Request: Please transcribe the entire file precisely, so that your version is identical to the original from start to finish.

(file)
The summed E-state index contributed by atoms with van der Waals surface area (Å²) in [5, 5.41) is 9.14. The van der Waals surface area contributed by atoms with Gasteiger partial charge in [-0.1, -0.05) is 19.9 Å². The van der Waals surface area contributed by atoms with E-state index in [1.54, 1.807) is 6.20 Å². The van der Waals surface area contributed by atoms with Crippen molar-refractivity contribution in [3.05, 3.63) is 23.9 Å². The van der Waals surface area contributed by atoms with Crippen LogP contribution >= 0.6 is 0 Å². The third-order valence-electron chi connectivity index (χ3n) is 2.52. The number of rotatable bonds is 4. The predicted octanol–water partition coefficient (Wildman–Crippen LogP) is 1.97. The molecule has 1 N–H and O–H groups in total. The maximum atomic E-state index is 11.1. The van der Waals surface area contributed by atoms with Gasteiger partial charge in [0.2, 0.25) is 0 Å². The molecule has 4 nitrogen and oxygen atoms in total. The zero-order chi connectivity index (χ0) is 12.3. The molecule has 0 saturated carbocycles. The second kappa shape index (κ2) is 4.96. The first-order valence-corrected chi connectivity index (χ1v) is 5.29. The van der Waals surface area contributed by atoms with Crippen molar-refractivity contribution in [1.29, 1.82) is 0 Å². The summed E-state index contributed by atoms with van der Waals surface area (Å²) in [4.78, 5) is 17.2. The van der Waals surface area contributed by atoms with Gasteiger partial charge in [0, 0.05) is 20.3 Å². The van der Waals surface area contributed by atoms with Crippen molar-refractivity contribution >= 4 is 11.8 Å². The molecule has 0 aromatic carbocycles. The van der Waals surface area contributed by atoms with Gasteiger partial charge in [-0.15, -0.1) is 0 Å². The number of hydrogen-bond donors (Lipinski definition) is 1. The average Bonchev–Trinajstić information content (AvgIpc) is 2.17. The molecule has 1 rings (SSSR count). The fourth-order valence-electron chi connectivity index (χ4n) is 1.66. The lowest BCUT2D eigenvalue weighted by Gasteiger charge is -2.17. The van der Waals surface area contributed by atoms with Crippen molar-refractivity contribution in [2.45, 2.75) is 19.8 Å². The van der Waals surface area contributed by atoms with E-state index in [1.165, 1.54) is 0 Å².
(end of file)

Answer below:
The summed E-state index contributed by atoms with van der Waals surface area (Å²) in [5, 5.41) is 9.14. The van der Waals surface area contributed by atoms with Gasteiger partial charge in [-0.1, -0.05) is 19.9 Å². The van der Waals surface area contributed by atoms with E-state index in [1.54, 1.807) is 6.20 Å². The van der Waals surface area contributed by atoms with Crippen molar-refractivity contribution in [3.05, 3.63) is 23.9 Å². The van der Waals surface area contributed by atoms with Crippen LogP contribution >= 0.6 is 0 Å². The third-order valence-electron chi connectivity index (χ3n) is 2.52. The number of rotatable bonds is 4. The predicted octanol–water partition coefficient (Wildman–Crippen LogP) is 1.97. The molecule has 1 N–H and O–H groups in total. The maximum atomic E-state index is 11.1. The van der Waals surface area contributed by atoms with Gasteiger partial charge in [0.2, 0.25) is 0 Å². The molecule has 4 nitrogen and oxygen atoms in total. The zero-order chi connectivity index (χ0) is 12.3. The molecule has 0 saturated carbocycles. The second kappa shape index (κ2) is 4.96. The first-order valence-corrected chi connectivity index (χ1v) is 5.29. The van der Waals surface area contributed by atoms with Crippen molar-refractivity contribution in [1.29, 1.82) is 0 Å². The summed E-state index contributed by atoms with van der Waals surface area (Å²) in [4.78, 5) is 17.2. The van der Waals surface area contributed by atoms with Gasteiger partial charge in [0, 0.05) is 20.3 Å². The van der Waals surface area contributed by atoms with Crippen molar-refractivity contribution >= 4 is 11.8 Å². The molecule has 0 aromatic carbocycles. The van der Waals surface area contributed by atoms with Gasteiger partial charge in [-0.15, -0.1) is 0 Å². The number of hydrogen-bond donors (Lipinski definition) is 1. The average Bonchev–Trinajstić information content (AvgIpc) is 2.17. The molecule has 1 rings (SSSR count). The fourth-order valence-electron chi connectivity index (χ4n) is 1.66. The lowest BCUT2D eigenvalue weighted by Gasteiger charge is -2.17. The van der Waals surface area contributed by atoms with Crippen molar-refractivity contribution in [2.45, 2.75) is 19.8 Å². The van der Waals surface area contributed by atoms with E-state index in [1.165, 1.54) is 0 Å².